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Now, the main complaint of the appellant in both the court below and this court is that the trial court was wrong in convicting and sentencing him to death on the offence of murder when the prosecution failed to prove the offence beyond reasonable doubt in that:

a) the conviction of the appellant was not based on any eye-witness testimony;

b) the conviction was based on uncorroborated/independent evidence:

c) the conviction was based on circumstantial evidence which was not direct and did not fix the appellant at the scene of the crime and

d) there was ample evidence that the appellant lived in Lagos far away from the scene of the crime in Ekiti and that he arrived at Ekiti two days after the commission of the crime was neither controverted and nor was he seen at the scene of the crime;

e) that the police (prosecution) suppressed the statements voluntarily made by the appellant and never brought before the trial court;

f) the guns and cutlasses admitted in evidence as the weapons used in committing the crime were not scientifically proved to be the ones used by the appellant and no linkage was established between the weapons and the appellant.

g) There were several material contradictions in the case of the prosecution that were never rationally explained.

In dealing with this appeal vis-a-vis the sole issue raised by the appellants it is always helpful to state from the outset, the requirement(s) of the law in order to secure conviction.

In a murder charge such as this, brought pursuant to Section 319(1 ) of the Criminal Law, Cap.30 Vol. II of the Laws of 1978 Ondo State (as applicable in Ekiti State), the prosecution has the burden to prove that:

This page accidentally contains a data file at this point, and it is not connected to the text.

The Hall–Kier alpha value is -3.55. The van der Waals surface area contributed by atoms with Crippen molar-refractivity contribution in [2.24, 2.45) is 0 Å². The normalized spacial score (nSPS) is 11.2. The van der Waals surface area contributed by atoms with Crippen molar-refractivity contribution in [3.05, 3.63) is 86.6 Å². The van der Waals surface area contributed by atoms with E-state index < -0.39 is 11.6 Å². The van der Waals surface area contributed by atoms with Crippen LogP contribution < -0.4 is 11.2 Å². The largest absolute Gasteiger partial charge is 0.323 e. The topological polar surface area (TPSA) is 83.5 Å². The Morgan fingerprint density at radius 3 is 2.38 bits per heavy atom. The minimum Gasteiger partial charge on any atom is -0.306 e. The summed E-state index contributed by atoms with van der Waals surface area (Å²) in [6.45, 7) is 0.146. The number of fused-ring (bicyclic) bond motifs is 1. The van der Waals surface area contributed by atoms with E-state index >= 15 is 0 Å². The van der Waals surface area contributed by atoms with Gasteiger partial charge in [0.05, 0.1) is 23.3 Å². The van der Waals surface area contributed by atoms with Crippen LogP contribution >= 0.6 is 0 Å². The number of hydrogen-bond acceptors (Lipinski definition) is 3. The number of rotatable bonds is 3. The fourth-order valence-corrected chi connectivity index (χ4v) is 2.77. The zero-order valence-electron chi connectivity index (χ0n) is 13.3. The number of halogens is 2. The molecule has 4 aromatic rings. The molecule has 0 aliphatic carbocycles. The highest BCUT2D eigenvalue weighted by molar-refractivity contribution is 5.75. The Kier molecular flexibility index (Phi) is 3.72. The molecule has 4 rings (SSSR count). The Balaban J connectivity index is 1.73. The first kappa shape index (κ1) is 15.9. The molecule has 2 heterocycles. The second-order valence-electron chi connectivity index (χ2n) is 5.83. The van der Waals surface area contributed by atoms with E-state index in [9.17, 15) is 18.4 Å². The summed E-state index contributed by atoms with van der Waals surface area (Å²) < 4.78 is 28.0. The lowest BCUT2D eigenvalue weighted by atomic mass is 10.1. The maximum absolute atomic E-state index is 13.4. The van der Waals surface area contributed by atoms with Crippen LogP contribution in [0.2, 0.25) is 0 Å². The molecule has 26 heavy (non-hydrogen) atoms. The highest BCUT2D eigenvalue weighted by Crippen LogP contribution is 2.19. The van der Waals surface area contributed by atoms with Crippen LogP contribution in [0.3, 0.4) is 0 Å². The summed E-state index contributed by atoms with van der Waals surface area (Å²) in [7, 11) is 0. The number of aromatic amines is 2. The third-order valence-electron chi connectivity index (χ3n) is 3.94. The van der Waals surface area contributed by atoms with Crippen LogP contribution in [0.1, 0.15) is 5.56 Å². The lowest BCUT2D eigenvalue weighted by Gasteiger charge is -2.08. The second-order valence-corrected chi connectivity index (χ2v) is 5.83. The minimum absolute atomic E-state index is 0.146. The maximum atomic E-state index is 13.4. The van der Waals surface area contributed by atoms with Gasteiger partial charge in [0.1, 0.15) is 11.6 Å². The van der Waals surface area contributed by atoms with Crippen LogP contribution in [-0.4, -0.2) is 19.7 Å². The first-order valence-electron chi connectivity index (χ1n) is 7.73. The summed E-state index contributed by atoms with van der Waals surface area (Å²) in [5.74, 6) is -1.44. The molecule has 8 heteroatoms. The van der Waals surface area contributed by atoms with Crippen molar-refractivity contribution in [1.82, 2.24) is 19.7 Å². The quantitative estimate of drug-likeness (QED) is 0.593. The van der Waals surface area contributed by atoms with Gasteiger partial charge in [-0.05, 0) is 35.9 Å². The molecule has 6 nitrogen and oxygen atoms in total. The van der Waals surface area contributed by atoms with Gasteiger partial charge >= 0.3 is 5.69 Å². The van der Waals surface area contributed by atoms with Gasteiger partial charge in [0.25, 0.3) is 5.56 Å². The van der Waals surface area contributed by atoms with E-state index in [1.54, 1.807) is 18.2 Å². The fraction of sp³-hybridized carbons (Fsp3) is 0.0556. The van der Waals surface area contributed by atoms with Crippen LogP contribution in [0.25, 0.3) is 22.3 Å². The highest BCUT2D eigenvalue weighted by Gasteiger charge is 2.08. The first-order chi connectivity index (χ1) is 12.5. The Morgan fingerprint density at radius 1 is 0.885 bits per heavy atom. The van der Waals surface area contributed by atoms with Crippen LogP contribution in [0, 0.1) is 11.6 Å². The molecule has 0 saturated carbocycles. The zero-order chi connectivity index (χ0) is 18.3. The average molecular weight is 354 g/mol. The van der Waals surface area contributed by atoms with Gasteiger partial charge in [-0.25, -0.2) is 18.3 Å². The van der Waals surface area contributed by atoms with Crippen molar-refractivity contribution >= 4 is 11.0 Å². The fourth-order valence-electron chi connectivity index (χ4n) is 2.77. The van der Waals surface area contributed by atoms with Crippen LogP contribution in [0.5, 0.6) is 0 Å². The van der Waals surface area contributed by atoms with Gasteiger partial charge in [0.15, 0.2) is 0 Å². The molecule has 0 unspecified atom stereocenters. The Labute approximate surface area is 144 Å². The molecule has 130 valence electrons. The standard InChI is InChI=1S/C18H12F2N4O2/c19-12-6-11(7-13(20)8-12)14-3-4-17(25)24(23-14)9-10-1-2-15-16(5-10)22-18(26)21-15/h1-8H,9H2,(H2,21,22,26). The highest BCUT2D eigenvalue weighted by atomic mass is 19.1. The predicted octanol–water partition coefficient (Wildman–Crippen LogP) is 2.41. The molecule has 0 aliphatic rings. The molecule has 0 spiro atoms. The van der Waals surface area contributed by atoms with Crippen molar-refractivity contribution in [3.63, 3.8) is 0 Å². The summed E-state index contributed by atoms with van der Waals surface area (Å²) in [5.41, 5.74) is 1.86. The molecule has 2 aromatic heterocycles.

a) the accused person killed/murdered the deceased;

b) the killing was unlawfully committed and

c) the killing was intentional

The learned trial judge re-stated these ingredients in his judgment as follows:

“As a recapitulation, it is apposite to conclusively restate that to justify a conviction for murder, the prosecution must prove beyond reasonable doubt:

1) that the deceased died.

2) That the death of the deceased resulted from the act of the accused and

3) That the act of the accused was intentional with knowledge that death or grievous bodily harm was its probable consequences.”

The court below repeated the same position of the law:

“On the substantive count of murder, it is settled by a host of judicial authorities that a charge of murder is established when the prosecution proves the following essential ingredients beyond reasonable doubt:

1) That the deceased died;

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2) That the death of the deceased resulted from the act of the accused;

3) That the act of the Accused was intentional with the knowledge that death or grievous bodily harm was its probable consequence. See: Ogba v. The State (1992) 2 NWLR (Pt.222) 146; State v. Aibangbee (1988) 3 NWLR (Pt.297) 29; Oladupopo v. The State (1993) 6 NWLR (Pt.298) 131 and Okeke v. The State (1999) 2 NWLR (Pt.590) at 253.”There are several methods laid down by the law in proof of such a crime in discharging the burden of proof beyond reasonable doubt. Several authorities of this court, repeatedly made the point clear. For instance in Adio v. The State (1986) 5 SC 194 at 219-220, it was stated as follows:

“How is a case proved beyond reasonable doubt A case can be proved by direct oral evidence if the testimony of the witness who saw and heard them are believed, there will be proof beyond reasonable doubt… the local case of JOSEPH OGUNBADEJO V. THE QUEEN (1954) 14 WACA 458 (otherwise known as APALARA’s case) is an excellent example of proof beyond reasonable doubt based purely on inference from circumstantial evidence but far above these two methods of proof is voluntary confession of guilt by an accused person if it is direct and positive and satisfactorily proved should occupy the highest place of authenticity when it comes to proof beyond reasonable doubt. This is why such a confession by itself is sufficient without further consideration to warrant a conviction unless the trial court is satisfied that the case has not been proved beyond reasonable doubt.”

This means that the offence of murder (as in this case) can be proved beyond reasonable doubt by any or a combination of any of the following methods: